Friday, January 22, 2010


I come (just) from the era when curators were top of the pile in the museum hierarchy. And I remember well when Elizabeth Esteve Coll, as director of the V&A Museum, London in the early 1990s took a broom to that hierarchy and restructured the staff, demoting the all powerful ‘keepers’, as head curators were called at the V&A. She was roundly condemned and ultimately hounded out of office, but she had started an inexorable process.

Bear in mind these were the days when there were no visitor services staff, probably no marketing staff or education staff, and certainly no Heads of IT, but today’s museum/gallery curator does not carry anything like the clout he or she would have done 20 years ago. Whilst there remain highly erudite occupants of curatorial roles in collecting institutions throughout the country, there is a move to generalist curators as against the specialist, with the result that technical in-depth subject knowledge is now more likely to be found at a university than at a museum.

So what is the role of the modern curator? I fell upon a recent article in the English National Trust’s ABC Bulletin entitled "The Curator: No-sayer, custodian, interpreter, impresario or host?" particularly as it involved a conversation with the Chairman of the Trust, Simon Jenkins. Jenkins is a most interesting bloke , a journalist and former editor of The Times and author of the popular 1000 Best Churches and 1000 Best Country Houses. He had been somewhat critical of the Trust before becoming Chairman, including describing their curators as "no-sayers, keepers of screens, blinds and padlocks".

But his comments in this article on the role of curators is positively inspiring. I quote: “The Latin root of curator is intriguing, a mix of care, anxiety, management and love. The curator liberates the sprit of a property and is the person most likely to understand its genius. The curator by virtue of background and education brings to a property an educated eye. In the case of fine houses, it must be hard for those without that eye fully to read their genius loci. Only the curator can release their stories. It takes confidence to grasp a room and so present it as to make it a moving experience for a visitor to walk through. Impresario is the right word, implying the skills of stagecraft.”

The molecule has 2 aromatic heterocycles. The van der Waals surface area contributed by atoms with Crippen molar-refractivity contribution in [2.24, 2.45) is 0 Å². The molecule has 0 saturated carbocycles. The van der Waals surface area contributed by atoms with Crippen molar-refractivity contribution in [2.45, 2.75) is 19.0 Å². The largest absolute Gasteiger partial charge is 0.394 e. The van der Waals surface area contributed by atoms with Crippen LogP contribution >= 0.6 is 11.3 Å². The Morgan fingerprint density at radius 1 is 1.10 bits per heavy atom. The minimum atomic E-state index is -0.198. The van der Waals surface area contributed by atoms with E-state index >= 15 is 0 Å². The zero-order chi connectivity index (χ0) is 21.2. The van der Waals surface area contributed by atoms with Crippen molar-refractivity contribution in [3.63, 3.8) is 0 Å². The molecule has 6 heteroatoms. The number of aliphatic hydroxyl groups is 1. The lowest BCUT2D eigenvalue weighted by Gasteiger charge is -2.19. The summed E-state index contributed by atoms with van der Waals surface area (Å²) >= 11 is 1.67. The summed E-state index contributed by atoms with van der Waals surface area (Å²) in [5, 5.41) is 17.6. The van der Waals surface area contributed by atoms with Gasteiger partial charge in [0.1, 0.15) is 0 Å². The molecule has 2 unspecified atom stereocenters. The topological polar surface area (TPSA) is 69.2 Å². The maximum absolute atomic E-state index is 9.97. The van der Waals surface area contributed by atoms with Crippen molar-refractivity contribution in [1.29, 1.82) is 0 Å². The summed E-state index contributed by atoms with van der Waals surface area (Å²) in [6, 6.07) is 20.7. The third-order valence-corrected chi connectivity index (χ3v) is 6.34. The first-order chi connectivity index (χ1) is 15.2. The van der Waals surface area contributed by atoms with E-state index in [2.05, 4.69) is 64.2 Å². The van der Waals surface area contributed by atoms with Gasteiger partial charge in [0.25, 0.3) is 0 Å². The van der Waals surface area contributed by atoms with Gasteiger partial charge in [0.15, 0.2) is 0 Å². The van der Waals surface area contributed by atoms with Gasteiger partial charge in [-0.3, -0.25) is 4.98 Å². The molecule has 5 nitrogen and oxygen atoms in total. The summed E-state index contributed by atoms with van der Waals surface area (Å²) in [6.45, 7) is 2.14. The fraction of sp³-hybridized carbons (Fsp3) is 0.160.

To my mind this approach applies equally to curators in museum and galleries as historic house museums. Curators are the conduit to the knowledge about the collections for which they care, and it is their responsibility to open up and reveal the stories that these collections tell. Freed of most of the management responsibilities that curators had twenty years ago, they must now be all about maximising access to their collections whether through exhibitions or on-line, and telling their stories.

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